GOTHENBURG, Sweden — July 18, 2019 — In honor of its 10th anniversary as the world’s first and most popular smart alarm clock app, Sleep Cycle has today released its third Sleep Cycle Institute report.
This report includes more than 302 million nights’ worth of sleep data for more than 4.3 million Sleep Cycle users in the U.S. and abroad. The report analyzes how our sleep patterns have collectively shifted in the last five years and how individual sleep patterns change as people move through different phases of life.
Sleep Cycle Institute experts also shared what they have learned in the past decade.
We’re sleeping more and better — but we’re waking up grumpier
Taken as a whole, adults worldwide have been gaining about a minute of extra sleep each year. There have also been small, consistent gains in sleep quality. Strangely, this has not translated into better wake-up moods:
By age demographic, women ages 55-74 saw the largest gains in total average sleep time (six minutes), while men ages 55-74 saw the smallest (two minutes). Men ages 18-34 saw the largest gain in sleep quality (2.7%), while men ages 55-74 saw the smallest (1.5%).
Meanwhile, it was also men ages 55-74 who saw the most dramatic decrease in their wake-up mood (down 3%), while women ages 18-34 saw the least dramatic decrease (down 0.6%).
*2019 data is only available for the months of January through April, so values may change by the year’s end. However, data from previous years suggests that the changes are unlikely to be significant.
The sleep phases of life
Sleep Cycle’s data shows that “college-agers” (adults ages 18-22) and seniors (adults ages 56+) get more sleep, enjoy a higher quality of sleep, and have better wake-up moods than adults in the thick of their work and child-rearing years (ages 25-55). However, daily stress (as recorded in user sleep notes) peaks during the college years and declines steadily with age:
College-aged men get to bed the latest (12:39 a.m.) and wake up the latest (7:57 a.m.), and it is interesting to note that by the time these men recoup the nine minutes of sleep they lose between the ages of 25-55, they are getting to bed at 11:31 p.m. and waking up at 6:50 a.m. — a full hour earlier than in their youth — making them the earliest to rise and the second earliest to bed (after senior women).
It is also interesting to note that, on average, women get about 20 minutes more sleep than men and enjoy a higher quality of sleep in every phase of life. They also wake up in worse moods and report more daily stress than men.
Observations from the experts
Sleep Cycle asked some of the Sleep Cycle Institute panelists what they’ve learned about sleep in the past decade. Australian sleep expert, neuroscientist and health educator Dr. Chelsie Rohrscheib and Frida Rångtell, Ph.D., a doctoral student in the Department of Neuroscience at Uppsala University, Sweden, both pointed to recent advancements in our understanding of sleep.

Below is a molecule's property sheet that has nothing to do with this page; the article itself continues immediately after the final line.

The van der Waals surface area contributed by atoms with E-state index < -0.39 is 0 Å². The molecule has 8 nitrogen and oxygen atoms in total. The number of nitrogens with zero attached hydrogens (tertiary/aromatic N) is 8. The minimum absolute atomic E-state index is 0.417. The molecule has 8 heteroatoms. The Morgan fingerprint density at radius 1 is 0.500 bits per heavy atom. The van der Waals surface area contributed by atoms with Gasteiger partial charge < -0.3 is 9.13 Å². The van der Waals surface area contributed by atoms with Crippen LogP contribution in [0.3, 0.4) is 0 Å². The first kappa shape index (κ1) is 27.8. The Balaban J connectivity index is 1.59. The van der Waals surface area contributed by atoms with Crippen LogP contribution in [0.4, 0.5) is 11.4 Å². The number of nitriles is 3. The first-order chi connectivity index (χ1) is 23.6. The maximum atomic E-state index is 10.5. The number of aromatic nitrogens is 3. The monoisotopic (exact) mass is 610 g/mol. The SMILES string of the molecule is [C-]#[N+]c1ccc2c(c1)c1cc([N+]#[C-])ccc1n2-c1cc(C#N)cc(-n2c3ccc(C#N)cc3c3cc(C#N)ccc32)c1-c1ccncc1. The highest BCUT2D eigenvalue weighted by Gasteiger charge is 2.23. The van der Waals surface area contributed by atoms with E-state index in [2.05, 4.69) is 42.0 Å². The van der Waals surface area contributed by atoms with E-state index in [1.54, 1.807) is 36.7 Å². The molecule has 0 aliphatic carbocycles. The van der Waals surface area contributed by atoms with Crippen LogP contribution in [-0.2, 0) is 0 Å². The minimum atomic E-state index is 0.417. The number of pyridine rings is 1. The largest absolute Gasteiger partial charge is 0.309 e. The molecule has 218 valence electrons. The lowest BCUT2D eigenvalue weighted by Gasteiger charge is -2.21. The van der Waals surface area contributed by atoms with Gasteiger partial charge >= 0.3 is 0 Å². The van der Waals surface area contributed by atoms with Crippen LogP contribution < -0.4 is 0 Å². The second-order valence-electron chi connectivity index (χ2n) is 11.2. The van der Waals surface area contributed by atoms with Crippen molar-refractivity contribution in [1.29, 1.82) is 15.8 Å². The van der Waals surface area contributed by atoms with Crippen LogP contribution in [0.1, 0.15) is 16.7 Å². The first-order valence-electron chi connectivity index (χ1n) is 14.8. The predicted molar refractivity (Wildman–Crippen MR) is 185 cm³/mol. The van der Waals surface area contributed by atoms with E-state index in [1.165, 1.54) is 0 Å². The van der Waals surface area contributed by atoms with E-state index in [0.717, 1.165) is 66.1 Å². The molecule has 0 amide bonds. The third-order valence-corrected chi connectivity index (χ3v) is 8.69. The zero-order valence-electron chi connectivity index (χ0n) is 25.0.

“Sleep is not a singular function,” said Dr. Rohrscheib. “Many essential biological processes occur during sleep that are vital for our well being — regeneration of our tissues and cells, waste clearance from the brain, memory consolidation, and so much more.”
“One of the greatest sleep-related discoveries of the past decade is a sleep-dependent cleansing process of the brain using something called the glymphatic system,” added Dr. Rångtell. “When we sleep, liquid is flushed through the brain, which can clean out toxins and neuronal waste. Interruptions to this process appear to be related to neurodegenerative diseases like Alzheimer’s. That this important discovery was made so recently highlights how little we actually know about sleep and how much we still have to learn.”
Natural sleep expert Dr. Catherine Darley also spoke about the importance of investing in a comfortable sleep environment to promote a good night’s sleep.
“If there’s some feature of your bedroom that’s disrupting your sleep, change it,” she said. “Invest in a comfortable bed and linens and put blackout shades on the windows. Remove any projects, clutter or visible LEDs. Make your bedroom a pleasant, relaxing place that restores you. It’s incredible how improvements in sleep can improve other areas of people’s lives — everything from more enjoyable relationships with loved ones to improved concentration at work and an increased sense of calm.”